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Disney Fires Guardians of the Galaxy’s James Gunn Over Controversial Twitter Jokes

James Gunn.
James Gunn attends the premiere of Ant-Man and the Wasp on June 25 in Los Angeles. Christopher Polk/Getty Images

Disney has fired James Gunn as the director of the third Guardians of the Galaxy movie over tweets from several years ago that make light of rape and pedophilia. “The offensive attitudes and statements discovered on James’ Twitter feed are indefensible and inconsistent with our studio’s values, and we have severed our business relationship with him,” Walt Disney Studios chairman Alan Horn said in a statement. Gunn had already begun writing the script for the movie, which was planned for a fall shoot.

Conservative personalities Mike Cernovich and Jack Posobiec posted screenshots of several now-deleted tweets, evidently written by Gunn between 2009 and 2011, on Friday. “I’m doing a big Hollywood adaptation of The Giving Tree with a happy ending - the tree grows back and gives the kid a blowjob,” one of the tweets reads. Others refer to “little boys” and to the North American Man/Boy Love Association.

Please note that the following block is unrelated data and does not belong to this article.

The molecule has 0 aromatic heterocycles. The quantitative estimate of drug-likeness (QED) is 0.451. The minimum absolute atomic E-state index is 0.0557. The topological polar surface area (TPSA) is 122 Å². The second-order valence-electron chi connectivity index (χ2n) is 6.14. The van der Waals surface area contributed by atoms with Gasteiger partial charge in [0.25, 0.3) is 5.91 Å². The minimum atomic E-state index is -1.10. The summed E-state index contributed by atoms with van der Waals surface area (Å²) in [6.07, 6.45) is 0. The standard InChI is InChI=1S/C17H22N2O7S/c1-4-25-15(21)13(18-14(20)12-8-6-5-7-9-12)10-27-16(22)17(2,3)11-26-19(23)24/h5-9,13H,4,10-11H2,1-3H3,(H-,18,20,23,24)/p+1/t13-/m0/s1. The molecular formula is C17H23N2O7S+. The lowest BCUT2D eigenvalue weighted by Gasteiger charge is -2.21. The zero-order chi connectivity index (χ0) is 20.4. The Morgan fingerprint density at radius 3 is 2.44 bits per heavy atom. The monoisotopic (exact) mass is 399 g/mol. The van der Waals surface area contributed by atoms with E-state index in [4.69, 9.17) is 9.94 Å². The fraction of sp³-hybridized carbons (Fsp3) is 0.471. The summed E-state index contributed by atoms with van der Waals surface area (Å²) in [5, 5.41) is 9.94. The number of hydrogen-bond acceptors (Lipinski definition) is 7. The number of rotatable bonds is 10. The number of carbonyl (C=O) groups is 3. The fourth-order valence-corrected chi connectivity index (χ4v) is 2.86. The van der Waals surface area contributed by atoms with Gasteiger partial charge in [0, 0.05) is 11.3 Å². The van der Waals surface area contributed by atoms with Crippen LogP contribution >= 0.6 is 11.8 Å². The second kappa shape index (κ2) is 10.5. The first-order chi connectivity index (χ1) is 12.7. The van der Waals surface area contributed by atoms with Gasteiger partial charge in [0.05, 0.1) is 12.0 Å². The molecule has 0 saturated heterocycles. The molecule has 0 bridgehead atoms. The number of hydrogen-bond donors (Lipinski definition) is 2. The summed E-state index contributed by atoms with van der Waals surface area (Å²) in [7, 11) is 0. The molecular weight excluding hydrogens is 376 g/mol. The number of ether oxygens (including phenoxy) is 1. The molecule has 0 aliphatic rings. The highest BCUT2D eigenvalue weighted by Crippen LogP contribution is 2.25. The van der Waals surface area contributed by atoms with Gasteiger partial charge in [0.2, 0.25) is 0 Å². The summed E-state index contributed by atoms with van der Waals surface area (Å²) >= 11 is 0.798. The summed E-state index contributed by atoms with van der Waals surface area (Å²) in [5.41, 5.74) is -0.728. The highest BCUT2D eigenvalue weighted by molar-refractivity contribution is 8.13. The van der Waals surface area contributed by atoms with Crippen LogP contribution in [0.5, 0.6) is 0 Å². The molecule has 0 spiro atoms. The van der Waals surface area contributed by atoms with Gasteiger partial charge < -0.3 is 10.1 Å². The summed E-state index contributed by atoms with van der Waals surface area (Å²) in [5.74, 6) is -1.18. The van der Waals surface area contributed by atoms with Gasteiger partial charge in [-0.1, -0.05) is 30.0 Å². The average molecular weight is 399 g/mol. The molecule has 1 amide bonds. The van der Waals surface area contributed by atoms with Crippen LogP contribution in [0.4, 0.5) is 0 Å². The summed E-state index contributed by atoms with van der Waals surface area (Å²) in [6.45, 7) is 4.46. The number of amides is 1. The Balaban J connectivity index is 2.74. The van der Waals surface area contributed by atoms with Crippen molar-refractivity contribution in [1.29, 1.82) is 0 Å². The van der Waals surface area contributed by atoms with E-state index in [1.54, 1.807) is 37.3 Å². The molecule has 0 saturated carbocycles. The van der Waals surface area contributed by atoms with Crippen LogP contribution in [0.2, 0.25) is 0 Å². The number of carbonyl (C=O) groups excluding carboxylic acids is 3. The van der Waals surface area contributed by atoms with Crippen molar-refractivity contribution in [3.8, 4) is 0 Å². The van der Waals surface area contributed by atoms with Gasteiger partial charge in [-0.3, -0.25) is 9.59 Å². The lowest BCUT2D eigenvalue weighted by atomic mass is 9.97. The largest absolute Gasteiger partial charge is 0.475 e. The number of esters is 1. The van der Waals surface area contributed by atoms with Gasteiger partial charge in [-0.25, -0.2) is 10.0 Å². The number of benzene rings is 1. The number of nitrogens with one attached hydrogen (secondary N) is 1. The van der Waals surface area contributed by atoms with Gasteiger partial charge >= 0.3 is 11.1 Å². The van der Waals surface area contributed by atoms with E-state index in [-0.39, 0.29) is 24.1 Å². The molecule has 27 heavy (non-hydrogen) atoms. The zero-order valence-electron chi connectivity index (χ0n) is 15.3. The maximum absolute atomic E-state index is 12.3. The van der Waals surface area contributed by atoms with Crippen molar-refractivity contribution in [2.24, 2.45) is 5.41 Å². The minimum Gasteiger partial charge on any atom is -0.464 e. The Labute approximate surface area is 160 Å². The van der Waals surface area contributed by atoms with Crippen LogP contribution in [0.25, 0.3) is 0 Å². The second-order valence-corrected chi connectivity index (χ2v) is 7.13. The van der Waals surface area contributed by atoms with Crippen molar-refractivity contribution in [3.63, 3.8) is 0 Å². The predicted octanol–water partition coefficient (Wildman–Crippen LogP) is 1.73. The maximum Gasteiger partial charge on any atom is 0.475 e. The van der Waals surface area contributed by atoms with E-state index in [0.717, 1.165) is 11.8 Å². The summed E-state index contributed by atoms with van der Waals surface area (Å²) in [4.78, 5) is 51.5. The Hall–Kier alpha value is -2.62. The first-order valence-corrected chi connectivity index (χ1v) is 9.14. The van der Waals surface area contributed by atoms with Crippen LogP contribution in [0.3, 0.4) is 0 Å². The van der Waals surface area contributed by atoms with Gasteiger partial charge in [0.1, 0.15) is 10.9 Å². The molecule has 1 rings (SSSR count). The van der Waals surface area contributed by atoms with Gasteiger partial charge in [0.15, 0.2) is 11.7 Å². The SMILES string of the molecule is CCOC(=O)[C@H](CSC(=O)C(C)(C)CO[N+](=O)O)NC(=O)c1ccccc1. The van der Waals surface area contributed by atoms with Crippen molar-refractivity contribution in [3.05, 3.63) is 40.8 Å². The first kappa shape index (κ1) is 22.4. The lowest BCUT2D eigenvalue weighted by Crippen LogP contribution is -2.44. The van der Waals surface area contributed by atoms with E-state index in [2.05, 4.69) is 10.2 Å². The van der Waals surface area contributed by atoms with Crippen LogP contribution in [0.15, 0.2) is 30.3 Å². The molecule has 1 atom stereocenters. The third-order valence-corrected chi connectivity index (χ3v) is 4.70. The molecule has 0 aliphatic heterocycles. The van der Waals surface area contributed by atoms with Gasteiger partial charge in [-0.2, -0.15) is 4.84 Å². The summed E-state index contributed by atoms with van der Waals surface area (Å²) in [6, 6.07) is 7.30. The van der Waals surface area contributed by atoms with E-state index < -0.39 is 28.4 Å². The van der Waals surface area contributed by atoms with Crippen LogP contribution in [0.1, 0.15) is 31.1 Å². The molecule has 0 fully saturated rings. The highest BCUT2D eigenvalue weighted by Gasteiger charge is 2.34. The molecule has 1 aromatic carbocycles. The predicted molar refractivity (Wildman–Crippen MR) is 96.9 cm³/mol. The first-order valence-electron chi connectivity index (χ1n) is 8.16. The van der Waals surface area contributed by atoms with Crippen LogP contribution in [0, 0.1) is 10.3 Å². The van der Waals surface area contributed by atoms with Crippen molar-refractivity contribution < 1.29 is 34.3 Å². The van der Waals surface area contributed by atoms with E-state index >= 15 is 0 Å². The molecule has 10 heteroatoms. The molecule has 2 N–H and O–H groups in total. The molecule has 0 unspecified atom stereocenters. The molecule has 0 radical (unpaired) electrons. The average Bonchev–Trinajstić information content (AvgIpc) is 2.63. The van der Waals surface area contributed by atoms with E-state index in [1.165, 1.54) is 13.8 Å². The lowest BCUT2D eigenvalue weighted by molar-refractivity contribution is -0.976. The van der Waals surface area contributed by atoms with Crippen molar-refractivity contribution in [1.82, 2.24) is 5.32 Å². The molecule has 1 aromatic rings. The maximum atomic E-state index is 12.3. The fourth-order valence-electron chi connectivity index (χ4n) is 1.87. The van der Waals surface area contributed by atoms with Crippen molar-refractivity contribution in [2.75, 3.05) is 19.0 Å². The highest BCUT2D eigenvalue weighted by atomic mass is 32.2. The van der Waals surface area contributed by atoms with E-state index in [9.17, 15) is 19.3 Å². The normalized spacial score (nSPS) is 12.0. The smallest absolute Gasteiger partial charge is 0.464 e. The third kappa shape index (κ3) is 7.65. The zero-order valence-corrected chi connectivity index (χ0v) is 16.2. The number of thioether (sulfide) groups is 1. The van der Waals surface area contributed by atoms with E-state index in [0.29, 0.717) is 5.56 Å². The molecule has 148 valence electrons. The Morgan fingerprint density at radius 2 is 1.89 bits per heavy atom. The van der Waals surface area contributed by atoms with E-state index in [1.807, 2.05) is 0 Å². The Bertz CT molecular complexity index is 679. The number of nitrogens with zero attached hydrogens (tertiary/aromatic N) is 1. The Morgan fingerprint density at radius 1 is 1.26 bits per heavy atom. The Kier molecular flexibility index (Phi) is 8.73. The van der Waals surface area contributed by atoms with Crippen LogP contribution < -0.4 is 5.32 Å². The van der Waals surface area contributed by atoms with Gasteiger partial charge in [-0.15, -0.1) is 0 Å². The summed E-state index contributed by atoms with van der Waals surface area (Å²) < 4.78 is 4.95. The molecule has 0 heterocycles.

Gunn responded on Twitter by writing that he once thought of himself as a “provocateur” but that his sense of humor has changed:

The controversial tweets were unearthed shortly after Gunn, an outspoken critic of Donald Trump, defended fellow director Mark Duplass for recommending—and then apologizing for recommending—that people follow right-wing commentator Ben Shapiro. Cernovich apparently searched for the word pedophile in Gunn’s Twitter history.

Update, July 20, 2018, 6.05 p.m. EDT: Gunn has issued an additional statement to BuzzFeed News regarding his firing, in which he says, “Regardless of how much time has passed, I understand and accept the business decisions taken today.”

The full statement is below:

My words of nearly a decade ago were, at the time, totally failed and unfortunate efforts to be provocative. I have regretted them for many years since—not just because they were stupid, not at all funny, wildly insensitive, and certainly not provocative like I had hoped, but also because they don’t reflect the person I am today or have been for some time.

Regardless of how much time has passed, I understand and accept the business decisions taken today. Even these many years later, I take full responsibility for the way I conducted myself then. All I can do now, beyond offering my sincere and heartfelt regret, is to be the best human being I can be: accepting, understanding, committed to equality, and far more thoughtful about my public statements and my obligations to our public discourse. To everyone inside my industry and beyond, I again offer my deepest apologies. Love to all.